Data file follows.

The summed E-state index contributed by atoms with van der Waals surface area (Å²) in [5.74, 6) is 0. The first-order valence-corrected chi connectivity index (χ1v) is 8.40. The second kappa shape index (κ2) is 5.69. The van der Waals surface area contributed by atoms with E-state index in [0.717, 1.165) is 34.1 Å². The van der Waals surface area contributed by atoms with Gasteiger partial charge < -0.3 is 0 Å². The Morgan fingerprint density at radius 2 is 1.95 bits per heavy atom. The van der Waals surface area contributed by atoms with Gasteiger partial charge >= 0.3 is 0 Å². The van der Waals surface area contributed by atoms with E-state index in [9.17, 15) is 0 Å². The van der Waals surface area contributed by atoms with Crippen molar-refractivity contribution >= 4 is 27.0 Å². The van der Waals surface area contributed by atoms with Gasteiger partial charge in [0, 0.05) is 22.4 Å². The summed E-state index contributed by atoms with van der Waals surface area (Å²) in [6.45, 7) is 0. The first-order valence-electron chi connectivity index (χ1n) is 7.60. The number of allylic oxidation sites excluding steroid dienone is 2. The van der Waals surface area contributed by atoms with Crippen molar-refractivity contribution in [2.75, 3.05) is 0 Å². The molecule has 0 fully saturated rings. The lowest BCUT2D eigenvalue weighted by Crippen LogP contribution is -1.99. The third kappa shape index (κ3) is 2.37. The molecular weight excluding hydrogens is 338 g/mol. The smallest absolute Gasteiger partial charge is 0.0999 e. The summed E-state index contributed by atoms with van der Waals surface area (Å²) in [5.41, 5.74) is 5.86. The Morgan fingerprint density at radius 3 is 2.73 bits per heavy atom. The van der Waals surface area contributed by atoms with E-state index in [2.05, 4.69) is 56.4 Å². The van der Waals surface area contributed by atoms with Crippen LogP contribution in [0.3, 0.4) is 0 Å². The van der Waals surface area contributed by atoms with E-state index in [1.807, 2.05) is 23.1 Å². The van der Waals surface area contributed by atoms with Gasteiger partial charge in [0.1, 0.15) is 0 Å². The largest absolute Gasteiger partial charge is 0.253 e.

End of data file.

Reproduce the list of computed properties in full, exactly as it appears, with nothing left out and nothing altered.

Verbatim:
The summed E-state index contributed by atoms with van der Waals surface area (Å²) in [5.74, 6) is 0. The first-order valence-corrected chi connectivity index (χ1v) is 8.40. The second kappa shape index (κ2) is 5.69. The van der Waals surface area contributed by atoms with E-state index in [0.717, 1.165) is 34.1 Å². The van der Waals surface area contributed by atoms with Gasteiger partial charge < -0.3 is 0 Å². The Morgan fingerprint density at radius 2 is 1.95 bits per heavy atom. The van der Waals surface area contributed by atoms with Gasteiger partial charge >= 0.3 is 0 Å². The van der Waals surface area contributed by atoms with E-state index in [9.17, 15) is 0 Å². The van der Waals surface area contributed by atoms with Crippen molar-refractivity contribution >= 4 is 27.0 Å². The van der Waals surface area contributed by atoms with Gasteiger partial charge in [0, 0.05) is 22.4 Å². The summed E-state index contributed by atoms with van der Waals surface area (Å²) in [6.45, 7) is 0. The first-order valence-electron chi connectivity index (χ1n) is 7.60. The number of allylic oxidation sites excluding steroid dienone is 2. The van der Waals surface area contributed by atoms with Crippen molar-refractivity contribution in [2.75, 3.05) is 0 Å². The molecule has 0 fully saturated rings. The lowest BCUT2D eigenvalue weighted by Crippen LogP contribution is -1.99. The third kappa shape index (κ3) is 2.37. The molecular weight excluding hydrogens is 338 g/mol. The smallest absolute Gasteiger partial charge is 0.0999 e. The summed E-state index contributed by atoms with van der Waals surface area (Å²) in [5.41, 5.74) is 5.86. The Morgan fingerprint density at radius 3 is 2.73 bits per heavy atom. The van der Waals surface area contributed by atoms with E-state index in [2.05, 4.69) is 56.4 Å². The van der Waals surface area contributed by atoms with Crippen LogP contribution in [0.3, 0.4) is 0 Å². The van der Waals surface area contributed by atoms with E-state index in [1.807, 2.05) is 23.1 Å². The van der Waals surface area contributed by atoms with Gasteiger partial charge in [0.1, 0.15) is 0 Å². The largest absolute Gasteiger partial charge is 0.253 e.